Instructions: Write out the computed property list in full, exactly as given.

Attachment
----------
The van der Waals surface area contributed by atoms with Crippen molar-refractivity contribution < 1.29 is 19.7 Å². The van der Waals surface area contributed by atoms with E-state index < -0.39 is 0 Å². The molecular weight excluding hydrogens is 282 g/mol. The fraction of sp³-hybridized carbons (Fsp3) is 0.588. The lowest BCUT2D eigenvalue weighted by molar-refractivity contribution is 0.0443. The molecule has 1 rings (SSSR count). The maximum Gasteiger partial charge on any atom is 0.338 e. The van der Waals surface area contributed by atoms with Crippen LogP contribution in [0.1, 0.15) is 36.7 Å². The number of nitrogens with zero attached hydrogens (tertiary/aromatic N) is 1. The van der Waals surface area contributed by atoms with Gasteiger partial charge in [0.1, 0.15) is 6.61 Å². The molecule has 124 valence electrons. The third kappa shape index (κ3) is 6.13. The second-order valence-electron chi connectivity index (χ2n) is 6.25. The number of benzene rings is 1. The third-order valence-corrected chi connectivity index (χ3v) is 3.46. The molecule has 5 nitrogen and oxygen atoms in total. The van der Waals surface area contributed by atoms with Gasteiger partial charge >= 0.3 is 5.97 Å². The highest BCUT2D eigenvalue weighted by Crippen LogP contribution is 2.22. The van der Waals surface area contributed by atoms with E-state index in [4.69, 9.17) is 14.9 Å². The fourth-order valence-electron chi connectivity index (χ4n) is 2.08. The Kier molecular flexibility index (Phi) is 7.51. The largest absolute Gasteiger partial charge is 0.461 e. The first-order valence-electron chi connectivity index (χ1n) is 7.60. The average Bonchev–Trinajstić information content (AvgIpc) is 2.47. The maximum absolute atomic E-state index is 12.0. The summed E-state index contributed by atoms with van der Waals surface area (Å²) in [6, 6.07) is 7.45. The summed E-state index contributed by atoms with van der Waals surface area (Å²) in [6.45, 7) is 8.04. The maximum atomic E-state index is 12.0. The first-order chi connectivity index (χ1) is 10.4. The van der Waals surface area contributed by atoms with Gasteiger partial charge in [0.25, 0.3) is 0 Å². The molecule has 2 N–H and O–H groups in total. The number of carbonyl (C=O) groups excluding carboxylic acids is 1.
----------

The van der Waals surface area contributed by atoms with Crippen molar-refractivity contribution < 1.29 is 19.7 Å². The van der Waals surface area contributed by atoms with E-state index < -0.39 is 0 Å². The molecular weight excluding hydrogens is 282 g/mol. The fraction of sp³-hybridized carbons (Fsp3) is 0.588. The lowest BCUT2D eigenvalue weighted by molar-refractivity contribution is 0.0443. The molecule has 1 rings (SSSR count). The maximum Gasteiger partial charge on any atom is 0.338 e. The van der Waals surface area contributed by atoms with Crippen LogP contribution in [0.1, 0.15) is 36.7 Å². The number of nitrogens with zero attached hydrogens (tertiary/aromatic N) is 1. The van der Waals surface area contributed by atoms with Gasteiger partial charge in [0.1, 0.15) is 6.61 Å². The molecule has 124 valence electrons. The third kappa shape index (κ3) is 6.13. The second-order valence-electron chi connectivity index (χ2n) is 6.25. The number of benzene rings is 1. The third-order valence-corrected chi connectivity index (χ3v) is 3.46. The molecule has 5 nitrogen and oxygen atoms in total. The van der Waals surface area contributed by atoms with Gasteiger partial charge >= 0.3 is 5.97 Å². The highest BCUT2D eigenvalue weighted by Crippen LogP contribution is 2.22. The van der Waals surface area contributed by atoms with E-state index in [4.69, 9.17) is 14.9 Å². The fourth-order valence-electron chi connectivity index (χ4n) is 2.08. The Kier molecular flexibility index (Phi) is 7.51. The largest absolute Gasteiger partial charge is 0.461 e. The first-order valence-electron chi connectivity index (χ1n) is 7.60. The average Bonchev–Trinajstić information content (AvgIpc) is 2.47. The maximum absolute atomic E-state index is 12.0. The summed E-state index contributed by atoms with van der Waals surface area (Å²) in [6, 6.07) is 7.45. The summed E-state index contributed by atoms with van der Waals surface area (Å²) in [6.45, 7) is 8.04. The maximum atomic E-state index is 12.0. The first-order chi connectivity index (χ1) is 10.4. The van der Waals surface area contributed by atoms with Gasteiger partial charge in [0.25, 0.3) is 0 Å². The molecule has 2 N–H and O–H groups in total. The number of carbonyl (C=O) groups excluding carboxylic acids is 1.